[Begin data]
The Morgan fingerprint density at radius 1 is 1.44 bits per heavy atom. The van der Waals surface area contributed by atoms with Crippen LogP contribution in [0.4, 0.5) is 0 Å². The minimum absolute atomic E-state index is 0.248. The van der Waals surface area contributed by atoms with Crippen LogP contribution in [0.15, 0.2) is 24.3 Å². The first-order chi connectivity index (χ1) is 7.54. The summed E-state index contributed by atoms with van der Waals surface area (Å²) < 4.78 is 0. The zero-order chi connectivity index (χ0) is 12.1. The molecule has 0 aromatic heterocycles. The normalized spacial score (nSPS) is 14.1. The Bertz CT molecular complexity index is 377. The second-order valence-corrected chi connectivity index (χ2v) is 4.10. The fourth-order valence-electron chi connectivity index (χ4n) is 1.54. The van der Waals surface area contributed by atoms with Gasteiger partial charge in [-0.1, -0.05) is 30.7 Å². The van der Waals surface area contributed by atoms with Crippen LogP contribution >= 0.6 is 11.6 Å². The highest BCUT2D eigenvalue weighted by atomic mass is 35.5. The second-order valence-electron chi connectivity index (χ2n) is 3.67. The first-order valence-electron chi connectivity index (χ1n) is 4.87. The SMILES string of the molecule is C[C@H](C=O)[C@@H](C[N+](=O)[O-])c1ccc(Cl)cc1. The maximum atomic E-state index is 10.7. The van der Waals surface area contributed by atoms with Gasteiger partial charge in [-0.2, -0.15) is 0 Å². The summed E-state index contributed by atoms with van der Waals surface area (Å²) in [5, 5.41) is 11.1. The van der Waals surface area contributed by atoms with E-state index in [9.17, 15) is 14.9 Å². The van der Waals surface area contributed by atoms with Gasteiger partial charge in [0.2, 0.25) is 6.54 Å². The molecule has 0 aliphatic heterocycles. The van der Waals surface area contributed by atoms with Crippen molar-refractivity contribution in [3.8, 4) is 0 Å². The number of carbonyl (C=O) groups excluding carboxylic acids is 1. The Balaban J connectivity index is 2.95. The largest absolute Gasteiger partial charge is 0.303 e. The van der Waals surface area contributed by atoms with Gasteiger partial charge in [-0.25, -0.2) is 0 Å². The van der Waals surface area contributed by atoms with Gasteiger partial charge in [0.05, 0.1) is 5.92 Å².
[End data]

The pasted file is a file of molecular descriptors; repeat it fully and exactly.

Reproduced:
The Morgan fingerprint density at radius 1 is 1.44 bits per heavy atom. The van der Waals surface area contributed by atoms with Crippen LogP contribution in [0.4, 0.5) is 0 Å². The minimum absolute atomic E-state index is 0.248. The van der Waals surface area contributed by atoms with Crippen LogP contribution in [0.15, 0.2) is 24.3 Å². The first-order chi connectivity index (χ1) is 7.54. The summed E-state index contributed by atoms with van der Waals surface area (Å²) < 4.78 is 0. The zero-order chi connectivity index (χ0) is 12.1. The molecule has 0 aromatic heterocycles. The normalized spacial score (nSPS) is 14.1. The Bertz CT molecular complexity index is 377. The second-order valence-corrected chi connectivity index (χ2v) is 4.10. The fourth-order valence-electron chi connectivity index (χ4n) is 1.54. The van der Waals surface area contributed by atoms with Gasteiger partial charge in [-0.1, -0.05) is 30.7 Å². The van der Waals surface area contributed by atoms with Crippen LogP contribution >= 0.6 is 11.6 Å². The highest BCUT2D eigenvalue weighted by atomic mass is 35.5. The second-order valence-electron chi connectivity index (χ2n) is 3.67. The first-order valence-electron chi connectivity index (χ1n) is 4.87. The SMILES string of the molecule is C[C@H](C=O)[C@@H](C[N+](=O)[O-])c1ccc(Cl)cc1. The maximum atomic E-state index is 10.7. The van der Waals surface area contributed by atoms with Gasteiger partial charge in [-0.2, -0.15) is 0 Å². The summed E-state index contributed by atoms with van der Waals surface area (Å²) in [5, 5.41) is 11.1. The van der Waals surface area contributed by atoms with E-state index in [9.17, 15) is 14.9 Å². The van der Waals surface area contributed by atoms with Gasteiger partial charge in [0.2, 0.25) is 6.54 Å². The molecule has 0 aliphatic heterocycles. The van der Waals surface area contributed by atoms with Crippen molar-refractivity contribution in [3.8, 4) is 0 Å². The number of carbonyl (C=O) groups excluding carboxylic acids is 1. The Balaban J connectivity index is 2.95. The largest absolute Gasteiger partial charge is 0.303 e. The van der Waals surface area contributed by atoms with Gasteiger partial charge in [-0.25, -0.2) is 0 Å². The van der Waals surface area contributed by atoms with Gasteiger partial charge in [0.05, 0.1) is 5.92 Å².